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You Never Know What You'll See At Your Local Airport



Smaller airports can be fun to visit as you never know what will fly in. My local airport has a weekly drive-in / fly-in event once a week during the summer so it gets lots of cool cars as well as some fly-ins. You might see an ultralight or an old Cub fly in, or one week it was a Lake Amphibian. When I drove in for this week's event, though, something quite unusual had arrived:




It looked like a Gemini space capsule from the 1960's...It is a Gemini space capsule from the 1960's! And it's for sale:




So, what's the story? No, it's not space-flown hardware, all of those capsules are in museums. But it is a real artifact from the Gemini space program. It's a test capsule, one of a number constructed to test various aspects of how the vehicle worked. This one was use in recovery systems testing. If you have a really good memory of the program, at time time the Gemini spacecraft were intended to land on ground, using wheels or skids and a parachute similiar to a hang glider. So testing of that as well as the more normal parachute that was ultimately used was required.




The owner is trying to reduce his collection, thus the sale. Oh, in case you're interested, he has an Apollo capsule for sale too.


Pretty cool. I think I'll make a point to attend the drive-in / fly-in next week too! You never know what you might see...






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Wow! And only $65,000.00 too! Whatta bahgain!

Still and awesome sight at a small airport :) Very very cool! Wish I could afford the Apollo capsule. What a rush to b in! Especially if you can find a real/authentic suit to wear. Too bad they were/are all custom made just for the user...



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I'm surprised how small it is.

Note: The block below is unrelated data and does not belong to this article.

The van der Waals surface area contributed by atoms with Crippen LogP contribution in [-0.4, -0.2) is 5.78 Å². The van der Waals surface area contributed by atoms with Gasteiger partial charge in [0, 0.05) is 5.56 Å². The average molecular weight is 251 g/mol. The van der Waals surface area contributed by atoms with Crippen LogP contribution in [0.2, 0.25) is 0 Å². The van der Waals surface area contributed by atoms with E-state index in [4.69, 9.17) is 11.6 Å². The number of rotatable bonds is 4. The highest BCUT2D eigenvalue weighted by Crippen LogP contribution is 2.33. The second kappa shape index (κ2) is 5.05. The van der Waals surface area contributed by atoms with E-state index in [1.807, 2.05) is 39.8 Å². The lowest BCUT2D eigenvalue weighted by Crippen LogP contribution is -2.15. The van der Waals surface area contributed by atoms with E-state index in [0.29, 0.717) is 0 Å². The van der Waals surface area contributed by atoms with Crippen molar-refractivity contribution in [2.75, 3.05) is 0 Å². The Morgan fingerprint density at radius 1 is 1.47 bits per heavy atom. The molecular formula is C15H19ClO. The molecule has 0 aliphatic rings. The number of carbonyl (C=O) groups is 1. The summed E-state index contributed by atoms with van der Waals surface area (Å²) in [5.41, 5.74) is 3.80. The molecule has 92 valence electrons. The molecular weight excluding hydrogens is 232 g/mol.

And what does

If you have a really good memory of the program
mean? Is this a place of sexagenarians? :)
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They were quite small. What I meant was not many people would have enough interest in the space program to remember it to that level of detail whether they lived during those days or have studied the history since, since what I was talking about was something that never went into actual use.
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That was the program I worked on at the Cape in the mid-sixties. I was a maintenance tech on the midnight shift. And yes, the capsule was very cramped. Somewhere I have a photo of Gus Grissom sitting in one of these -- bobbing around in the Gulf. The silly caption at the bottom read, "Can I go around again for another quarter?" Chuck Whittington
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Isn't it tied down backwards? The aerodynamics of the bottom of the capsule must result in a 'wagging' trailer, I would imagine. But I could be wrong. Maybe the way he has it tied down is correct? Of course, at higher speeds the truck would 'part' the air and there might not be any problem. (Dynamics, always dynamics - hehe).
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